File picture: African News Agency (ANA)
File picture: African News Agency (ANA)

Growing opposition over UCT proposal for mandatory Covid-19 vaccinations

By Logan Marshall Time of article published Sep 23, 2021

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Cape Town – A petition against UCT introducing mandatory vaccinations is growing in signatures after its Senate voted in favour of a proposal to make vaccination mandatory from next year.

The motion obtained 183 votes (83%) in support of the policy and 32 against, with five people abstaining, is set to be considered by the UCT council, which has to make a final decision after stakeholder engagements.

Calling it ’’discrimination’’, Solidarity Youth has also threatened legal action against any university – before the UCT Senate vote – that makes Covid-19 vaccinations mandatory.

’’By introducing vaccine passes at these institutions, universities deprive certain students and prospective students of the right to receive education and it grants more rights to others based on those students' medical conditions.

’’This gross violation of rights cannot be permitted under any circumstances,’’ Solidarity said.

Support for a Petition Against UCT Senate Mandatory Vaccination Requirements on – launched by the UCT Students and Staff Collective – has risen to over 12 000 by noon today. The petition argued some of the following points:

  • Senate does not have the authority, in terms of the provisions of the Higher Education Act 101 of 1997 (HEA) as well as the related provisions in the UCT Institutional Statute, to make such binding recommendations to the UCT Council on matters that must otherwise be consulted widely within the university community, say via the Institutional Forum.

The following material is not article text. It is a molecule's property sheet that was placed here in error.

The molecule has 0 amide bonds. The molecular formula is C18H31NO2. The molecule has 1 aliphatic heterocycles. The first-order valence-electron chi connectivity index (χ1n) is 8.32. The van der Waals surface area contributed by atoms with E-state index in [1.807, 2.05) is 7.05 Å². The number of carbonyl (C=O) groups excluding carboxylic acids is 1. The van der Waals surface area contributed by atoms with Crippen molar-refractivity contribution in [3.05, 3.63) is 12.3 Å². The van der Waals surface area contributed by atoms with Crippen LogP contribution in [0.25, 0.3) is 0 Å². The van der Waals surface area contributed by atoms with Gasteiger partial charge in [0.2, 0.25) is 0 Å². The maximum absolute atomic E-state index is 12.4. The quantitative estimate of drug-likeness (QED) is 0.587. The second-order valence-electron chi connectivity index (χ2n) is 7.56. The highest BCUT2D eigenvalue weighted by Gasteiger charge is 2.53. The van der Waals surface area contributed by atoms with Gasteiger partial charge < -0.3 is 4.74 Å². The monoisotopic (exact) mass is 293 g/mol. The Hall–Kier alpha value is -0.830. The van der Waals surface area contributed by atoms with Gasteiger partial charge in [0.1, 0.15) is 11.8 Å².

• Vaccine uptake (especially regarding vaccines that are only currently approved for emergency use) remains an individual decision, in line with the constitutional provisions.
  • Even the possibility of mandatory testing of unvaccinated persons may be untenable and discriminatory given that none of the vaccines, currently under emergency use authorisation, are 100% effective and that it is accepted that vaccinated persons would still contract Covid-19.
  • It is clear that under the present circumstances, the only viable option is for the University community to strongly and collectively promote voluntary uptake of vaccines via consistent, persuasive, and ethical messaging.

DA Student Organisation and UCT member Zukile Ntentema told News24: "Mandatory vaccines passed by the senate is concerning and could possibly be a violation of the Constitution when it comes to individual rights.

’’I believe in freedom of choice and, therefore, I don't believe in forcing people to take the vaccine. This decision could set a dangerous precedent for the future.’’

According to the proposed policy, the council should resolve, at its October 2021 meeting, or sooner, to institute a mandate from January 1, 2022 requiring all staff (as a condition of being able to perform their duties) and students (as a condition of registration) to provide acceptable proof of having been vaccinated against SARS-CoV-2.


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